The collective screaming of 16,000 girls is louder than a legion of banshees flying across the moors, more piercing than 10,000 Michelin tires peeling out simultaneously. It’s impossible to absorb the force of it and still form a complete thought. Many moments pass before I remember there’s a band onstage.
Jacob Underwood is the rebel, with his dreadlocks, goatee, black clothes and studded belt. Erik-Michael Estrada is the slick-haired Latin lover. Trevor Penick sports an Afro and loose-fitting athletic clothes. Dan Miller is the clean-cut Midwesterner with button-down shirts (unbuttoned) and a groomed beard. Ashley Parker Angel is the blond, All-American boy with jeans strategically ripped around his thighs.
Whenever an O-Towner nears the edge of the stage, the crowd goes insane. Girls wave frantically with tears on their cheeks, hoping to catch a band member’s eye. The boys smile big and keep dancing.
To O-Town’s credit, there is a backup band that makes the fivesome’s performance less like karaoke than Kaci’s and Svala’s. Also to their credit, the boys nail their high-energy routines in perfect synchronicity despite the 100-plus-degree heat. Recognizing their showmanship as a marked contrast from the shoe-gazing grunge masters I adored in my teenage years, I discover an appreciation for their effort. Before I can catch myself, I’m considering which member is my favorite. (Something about boy bands just makes you choose.) Jacob, I think. I dig his Jesus belt buckle.
Just then, the girl next to me grabs my arm. “This is my favorite song!” she tells me. “It’s the best one!” So far, I haven’t been able to tell the songs apart. Frankly, with all the dancing, I’d forgotten to pay attention to the music. I heed my neighbor’s endorsement and focus on the stage, ready to be impressed.
The boys are singing with their hands on their hearts. “Oh Girl. I need you in my life. I want you in my world. Oh girl, girl, girl … Girl. Oh girl. A sexy girl. A lovely girl. Girl. Girl.” Just as I begin to wonder where I’ve heard this song before, my photographer snaps his fingers and says “Fingerbang!” Of course, it’s not the actual song from South Park, but the similarity is obvious. I ask my neighbor what the song is called.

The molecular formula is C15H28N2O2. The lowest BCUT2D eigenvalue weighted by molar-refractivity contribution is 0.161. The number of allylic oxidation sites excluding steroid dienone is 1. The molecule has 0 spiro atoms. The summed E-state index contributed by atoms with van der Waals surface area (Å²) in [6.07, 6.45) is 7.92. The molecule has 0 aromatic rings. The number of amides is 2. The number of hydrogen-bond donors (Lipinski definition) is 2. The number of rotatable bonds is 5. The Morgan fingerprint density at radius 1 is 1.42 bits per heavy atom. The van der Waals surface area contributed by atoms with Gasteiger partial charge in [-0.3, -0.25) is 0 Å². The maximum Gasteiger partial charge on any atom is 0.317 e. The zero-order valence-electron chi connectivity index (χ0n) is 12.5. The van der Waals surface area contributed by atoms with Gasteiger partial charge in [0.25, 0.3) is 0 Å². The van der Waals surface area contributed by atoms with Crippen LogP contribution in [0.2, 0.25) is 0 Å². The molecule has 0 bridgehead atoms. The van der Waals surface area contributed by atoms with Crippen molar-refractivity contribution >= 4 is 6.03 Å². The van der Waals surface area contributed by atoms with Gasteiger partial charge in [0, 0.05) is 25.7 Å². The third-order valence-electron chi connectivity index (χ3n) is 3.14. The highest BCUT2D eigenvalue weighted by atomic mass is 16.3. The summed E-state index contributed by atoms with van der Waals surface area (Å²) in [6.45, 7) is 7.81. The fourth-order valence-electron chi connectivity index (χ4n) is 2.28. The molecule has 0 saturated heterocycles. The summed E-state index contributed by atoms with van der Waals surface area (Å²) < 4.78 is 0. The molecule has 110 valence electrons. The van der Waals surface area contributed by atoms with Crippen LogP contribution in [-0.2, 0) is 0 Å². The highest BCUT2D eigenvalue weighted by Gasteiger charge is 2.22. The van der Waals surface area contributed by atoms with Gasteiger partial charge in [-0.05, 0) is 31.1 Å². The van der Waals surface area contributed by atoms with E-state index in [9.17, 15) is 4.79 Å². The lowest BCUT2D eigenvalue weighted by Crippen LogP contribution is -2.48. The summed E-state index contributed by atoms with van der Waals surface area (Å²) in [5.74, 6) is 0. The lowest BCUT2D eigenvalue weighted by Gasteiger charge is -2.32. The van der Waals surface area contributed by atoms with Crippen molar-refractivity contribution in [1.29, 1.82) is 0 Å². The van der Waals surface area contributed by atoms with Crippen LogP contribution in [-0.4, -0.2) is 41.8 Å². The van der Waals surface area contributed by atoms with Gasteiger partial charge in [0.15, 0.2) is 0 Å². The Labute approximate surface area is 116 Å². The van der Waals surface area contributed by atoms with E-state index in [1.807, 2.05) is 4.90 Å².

“Girl!” she says.
The show continues with choreographed smoothness, punctuated by a medley of covers. Beginning with Dan’s rendition of “Superstition” and ending with Erik’s interpretation of “Purple Rain,” this is the highlight of the show and the only time in which the boys can shine as individuals. Of course, this shine relies on the crowd’s recognition of other artists’ hits, like Kaci dancing to Madonna, and it’s hard to imagine O-Town with the staying power of Prince or Stevie Wonder.
The boys rush offstage, but quickly return. With pained expressions on their faces, they sing a breakup ballad that will have America’s seventh-graders slow dancing in the gymnasium come fall.
“Are we just friends? Is this how it ends?” the boys implore. The girls in the crowd hold out their hands and sing every word back to them. And then it’s over.
Jacob, Trevor, Dan, Erik and Ashley run offstage waving and blowing kisses. The girls scream like anguished harpies, throwing stuffed animals and flowers that the boys don’t stop to gather. One by one they disappear into a trailer behind a fence. Ashley stops and waves from the threshold, igniting another round of delirious wailing. Then the door closes and they are gone.
In the aftermath, teary girls with mascara raccoon eyes beg the staff to let them in the trailer or at least pass on a letter or a teddy bear. One fan holds up a bottle and screams, “I have O-Town’s water! I have O-Town’s water!” as her friends stare longingly at the plastic container. My photographer and I debate whether she will drink the water that may have touched their lips or leave it enshrined on her dresser as a reminder of her amazing day at the O-Town show. Ah, youth.